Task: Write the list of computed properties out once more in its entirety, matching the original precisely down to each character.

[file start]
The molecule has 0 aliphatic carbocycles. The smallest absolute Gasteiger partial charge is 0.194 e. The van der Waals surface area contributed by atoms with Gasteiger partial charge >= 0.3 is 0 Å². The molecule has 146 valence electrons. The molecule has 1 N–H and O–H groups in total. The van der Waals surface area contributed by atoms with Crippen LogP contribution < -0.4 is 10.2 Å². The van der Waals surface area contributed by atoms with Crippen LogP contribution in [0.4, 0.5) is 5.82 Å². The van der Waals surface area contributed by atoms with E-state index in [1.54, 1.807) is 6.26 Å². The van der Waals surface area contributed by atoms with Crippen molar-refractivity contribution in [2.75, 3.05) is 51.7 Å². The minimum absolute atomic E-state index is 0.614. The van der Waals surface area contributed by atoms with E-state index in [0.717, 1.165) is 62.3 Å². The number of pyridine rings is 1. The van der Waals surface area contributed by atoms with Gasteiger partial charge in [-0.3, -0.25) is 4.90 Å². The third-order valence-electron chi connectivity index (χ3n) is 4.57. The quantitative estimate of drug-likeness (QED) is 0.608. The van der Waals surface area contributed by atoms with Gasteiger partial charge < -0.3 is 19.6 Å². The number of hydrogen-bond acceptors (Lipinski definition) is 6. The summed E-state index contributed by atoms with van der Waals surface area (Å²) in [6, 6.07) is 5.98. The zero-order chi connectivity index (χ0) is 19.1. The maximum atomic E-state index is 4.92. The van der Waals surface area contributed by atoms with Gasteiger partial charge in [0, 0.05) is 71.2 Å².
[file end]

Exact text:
The molecule has 0 aliphatic carbocycles. The smallest absolute Gasteiger partial charge is 0.194 e. The van der Waals surface area contributed by atoms with Gasteiger partial charge >= 0.3 is 0 Å². The molecule has 146 valence electrons. The molecule has 1 N–H and O–H groups in total. The van der Waals surface area contributed by atoms with Crippen LogP contribution < -0.4 is 10.2 Å². The van der Waals surface area contributed by atoms with Crippen LogP contribution in [0.4, 0.5) is 5.82 Å². The van der Waals surface area contributed by atoms with E-state index in [1.54, 1.807) is 6.26 Å². The van der Waals surface area contributed by atoms with Crippen molar-refractivity contribution in [2.75, 3.05) is 51.7 Å². The minimum absolute atomic E-state index is 0.614. The van der Waals surface area contributed by atoms with E-state index in [0.717, 1.165) is 62.3 Å². The number of pyridine rings is 1. The van der Waals surface area contributed by atoms with Gasteiger partial charge in [-0.3, -0.25) is 4.90 Å². The third-order valence-electron chi connectivity index (χ3n) is 4.57. The quantitative estimate of drug-likeness (QED) is 0.608. The van der Waals surface area contributed by atoms with Gasteiger partial charge < -0.3 is 19.6 Å². The number of hydrogen-bond acceptors (Lipinski definition) is 6. The summed E-state index contributed by atoms with van der Waals surface area (Å²) in [6, 6.07) is 5.98. The zero-order chi connectivity index (χ0) is 19.1. The maximum atomic E-state index is 4.92. The van der Waals surface area contributed by atoms with Gasteiger partial charge in [0, 0.05) is 71.2 Å².